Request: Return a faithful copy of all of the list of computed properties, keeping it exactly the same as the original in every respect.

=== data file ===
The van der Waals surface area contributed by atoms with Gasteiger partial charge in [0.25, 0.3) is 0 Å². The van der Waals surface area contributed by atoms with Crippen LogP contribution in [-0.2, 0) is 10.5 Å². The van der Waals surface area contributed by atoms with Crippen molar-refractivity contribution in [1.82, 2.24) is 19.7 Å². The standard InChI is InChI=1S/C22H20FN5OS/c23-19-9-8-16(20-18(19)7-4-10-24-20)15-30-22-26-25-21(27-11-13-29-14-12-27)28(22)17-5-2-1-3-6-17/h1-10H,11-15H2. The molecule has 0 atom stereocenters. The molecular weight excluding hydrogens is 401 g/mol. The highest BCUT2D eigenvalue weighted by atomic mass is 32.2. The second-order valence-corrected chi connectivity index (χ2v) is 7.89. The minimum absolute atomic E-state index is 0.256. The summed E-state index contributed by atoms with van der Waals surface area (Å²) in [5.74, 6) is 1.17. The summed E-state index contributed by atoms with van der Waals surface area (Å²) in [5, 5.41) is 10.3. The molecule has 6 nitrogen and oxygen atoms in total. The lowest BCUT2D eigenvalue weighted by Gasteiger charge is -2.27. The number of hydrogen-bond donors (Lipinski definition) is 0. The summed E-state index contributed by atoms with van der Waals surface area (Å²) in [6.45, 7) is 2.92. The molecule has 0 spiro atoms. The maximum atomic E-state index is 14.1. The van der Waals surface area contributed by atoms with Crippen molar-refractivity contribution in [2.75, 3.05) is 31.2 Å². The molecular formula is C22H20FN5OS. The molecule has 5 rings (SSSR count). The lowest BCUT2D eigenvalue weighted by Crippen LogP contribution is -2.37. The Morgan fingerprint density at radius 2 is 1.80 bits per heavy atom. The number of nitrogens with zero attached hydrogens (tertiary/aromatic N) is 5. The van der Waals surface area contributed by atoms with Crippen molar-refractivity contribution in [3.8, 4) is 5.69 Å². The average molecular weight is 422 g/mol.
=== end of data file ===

The van der Waals surface area contributed by atoms with Gasteiger partial charge in [0.25, 0.3) is 0 Å². The van der Waals surface area contributed by atoms with Crippen LogP contribution in [-0.2, 0) is 10.5 Å². The van der Waals surface area contributed by atoms with Crippen molar-refractivity contribution in [1.82, 2.24) is 19.7 Å². The standard InChI is InChI=1S/C22H20FN5OS/c23-19-9-8-16(20-18(19)7-4-10-24-20)15-30-22-26-25-21(27-11-13-29-14-12-27)28(22)17-5-2-1-3-6-17/h1-10H,11-15H2. The molecule has 0 atom stereocenters. The molecular weight excluding hydrogens is 401 g/mol. The highest BCUT2D eigenvalue weighted by atomic mass is 32.2. The second-order valence-corrected chi connectivity index (χ2v) is 7.89. The minimum absolute atomic E-state index is 0.256. The summed E-state index contributed by atoms with van der Waals surface area (Å²) in [5.74, 6) is 1.17. The summed E-state index contributed by atoms with van der Waals surface area (Å²) in [5, 5.41) is 10.3. The molecule has 6 nitrogen and oxygen atoms in total. The lowest BCUT2D eigenvalue weighted by Gasteiger charge is -2.27. The number of hydrogen-bond donors (Lipinski definition) is 0. The summed E-state index contributed by atoms with van der Waals surface area (Å²) in [6.45, 7) is 2.92. The molecule has 0 spiro atoms. The maximum atomic E-state index is 14.1. The van der Waals surface area contributed by atoms with Crippen molar-refractivity contribution in [2.75, 3.05) is 31.2 Å². The molecular formula is C22H20FN5OS. The molecule has 5 rings (SSSR count). The lowest BCUT2D eigenvalue weighted by Crippen LogP contribution is -2.37. The Morgan fingerprint density at radius 2 is 1.80 bits per heavy atom. The number of nitrogens with zero attached hydrogens (tertiary/aromatic N) is 5. The van der Waals surface area contributed by atoms with Crippen molar-refractivity contribution in [3.8, 4) is 5.69 Å². The average molecular weight is 422 g/mol.